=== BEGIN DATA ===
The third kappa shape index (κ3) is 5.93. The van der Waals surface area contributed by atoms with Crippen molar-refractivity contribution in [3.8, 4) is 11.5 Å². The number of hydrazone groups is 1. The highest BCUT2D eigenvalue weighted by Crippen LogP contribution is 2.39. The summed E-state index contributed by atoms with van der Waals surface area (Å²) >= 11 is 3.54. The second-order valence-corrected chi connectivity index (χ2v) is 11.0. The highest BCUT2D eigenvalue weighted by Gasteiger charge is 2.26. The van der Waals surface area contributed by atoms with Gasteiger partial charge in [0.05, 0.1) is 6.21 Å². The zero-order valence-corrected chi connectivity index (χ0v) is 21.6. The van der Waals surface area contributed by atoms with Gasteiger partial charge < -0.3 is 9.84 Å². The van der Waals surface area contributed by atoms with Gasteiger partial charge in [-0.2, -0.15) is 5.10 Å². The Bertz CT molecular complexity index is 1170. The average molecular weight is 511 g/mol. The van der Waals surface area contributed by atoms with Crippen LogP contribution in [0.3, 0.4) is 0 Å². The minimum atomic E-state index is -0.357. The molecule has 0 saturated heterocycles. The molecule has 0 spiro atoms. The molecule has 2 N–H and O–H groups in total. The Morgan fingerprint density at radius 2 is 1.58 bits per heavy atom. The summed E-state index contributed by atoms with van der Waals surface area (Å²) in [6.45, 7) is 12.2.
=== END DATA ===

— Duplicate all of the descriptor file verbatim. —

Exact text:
The third kappa shape index (κ3) is 5.93. The van der Waals surface area contributed by atoms with Crippen molar-refractivity contribution in [3.8, 4) is 11.5 Å². The number of hydrazone groups is 1. The highest BCUT2D eigenvalue weighted by Crippen LogP contribution is 2.39. The summed E-state index contributed by atoms with van der Waals surface area (Å²) >= 11 is 3.54. The second-order valence-corrected chi connectivity index (χ2v) is 11.0. The highest BCUT2D eigenvalue weighted by Gasteiger charge is 2.26. The van der Waals surface area contributed by atoms with Gasteiger partial charge in [0.05, 0.1) is 6.21 Å². The zero-order valence-corrected chi connectivity index (χ0v) is 21.6. The van der Waals surface area contributed by atoms with Gasteiger partial charge < -0.3 is 9.84 Å². The van der Waals surface area contributed by atoms with Gasteiger partial charge in [-0.2, -0.15) is 5.10 Å². The Bertz CT molecular complexity index is 1170. The average molecular weight is 511 g/mol. The van der Waals surface area contributed by atoms with Crippen LogP contribution in [0.3, 0.4) is 0 Å². The minimum atomic E-state index is -0.357. The molecule has 0 saturated heterocycles. The molecule has 0 spiro atoms. The molecule has 2 N–H and O–H groups in total. The Morgan fingerprint density at radius 2 is 1.58 bits per heavy atom. The summed E-state index contributed by atoms with van der Waals surface area (Å²) in [6.45, 7) is 12.2.